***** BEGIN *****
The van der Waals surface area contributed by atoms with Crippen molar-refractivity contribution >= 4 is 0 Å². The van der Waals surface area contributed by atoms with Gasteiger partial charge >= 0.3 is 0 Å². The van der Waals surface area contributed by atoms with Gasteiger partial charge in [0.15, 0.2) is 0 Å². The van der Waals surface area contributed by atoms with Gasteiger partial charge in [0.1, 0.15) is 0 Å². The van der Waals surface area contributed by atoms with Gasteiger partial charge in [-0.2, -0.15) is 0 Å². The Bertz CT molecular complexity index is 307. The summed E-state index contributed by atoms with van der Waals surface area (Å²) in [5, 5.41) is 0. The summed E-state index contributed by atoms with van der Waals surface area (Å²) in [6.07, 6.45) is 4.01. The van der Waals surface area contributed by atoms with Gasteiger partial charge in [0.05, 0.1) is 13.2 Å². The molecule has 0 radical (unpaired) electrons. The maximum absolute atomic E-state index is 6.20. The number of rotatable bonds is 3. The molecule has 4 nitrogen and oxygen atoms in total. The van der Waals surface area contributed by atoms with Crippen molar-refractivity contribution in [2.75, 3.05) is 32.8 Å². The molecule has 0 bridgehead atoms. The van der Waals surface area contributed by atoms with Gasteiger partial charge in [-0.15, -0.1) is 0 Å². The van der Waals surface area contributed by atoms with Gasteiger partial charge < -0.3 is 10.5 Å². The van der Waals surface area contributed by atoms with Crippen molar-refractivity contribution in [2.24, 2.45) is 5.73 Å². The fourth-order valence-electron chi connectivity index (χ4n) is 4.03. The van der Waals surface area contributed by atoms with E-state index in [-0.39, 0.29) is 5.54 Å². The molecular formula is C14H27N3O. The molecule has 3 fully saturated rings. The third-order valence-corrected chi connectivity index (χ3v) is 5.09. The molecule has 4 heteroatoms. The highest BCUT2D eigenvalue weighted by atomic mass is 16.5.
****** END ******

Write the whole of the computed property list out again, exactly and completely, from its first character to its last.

The van der Waals surface area contributed by atoms with Crippen molar-refractivity contribution >= 4 is 0 Å². The van der Waals surface area contributed by atoms with Gasteiger partial charge >= 0.3 is 0 Å². The van der Waals surface area contributed by atoms with Gasteiger partial charge in [0.15, 0.2) is 0 Å². The van der Waals surface area contributed by atoms with Gasteiger partial charge in [0.1, 0.15) is 0 Å². The van der Waals surface area contributed by atoms with Gasteiger partial charge in [-0.2, -0.15) is 0 Å². The Bertz CT molecular complexity index is 307. The summed E-state index contributed by atoms with van der Waals surface area (Å²) in [5, 5.41) is 0. The summed E-state index contributed by atoms with van der Waals surface area (Å²) in [6.07, 6.45) is 4.01. The van der Waals surface area contributed by atoms with Gasteiger partial charge in [0.05, 0.1) is 13.2 Å². The molecule has 0 radical (unpaired) electrons. The maximum absolute atomic E-state index is 6.20. The number of rotatable bonds is 3. The molecule has 4 nitrogen and oxygen atoms in total. The van der Waals surface area contributed by atoms with Crippen molar-refractivity contribution in [2.75, 3.05) is 32.8 Å². The molecule has 0 bridgehead atoms. The van der Waals surface area contributed by atoms with Gasteiger partial charge in [-0.15, -0.1) is 0 Å². The van der Waals surface area contributed by atoms with Gasteiger partial charge < -0.3 is 10.5 Å². The van der Waals surface area contributed by atoms with Crippen molar-refractivity contribution in [2.24, 2.45) is 5.73 Å². The fourth-order valence-electron chi connectivity index (χ4n) is 4.03. The van der Waals surface area contributed by atoms with E-state index in [-0.39, 0.29) is 5.54 Å². The molecular formula is C14H27N3O. The molecule has 3 fully saturated rings. The third-order valence-corrected chi connectivity index (χ3v) is 5.09. The molecule has 4 heteroatoms. The highest BCUT2D eigenvalue weighted by atomic mass is 16.5.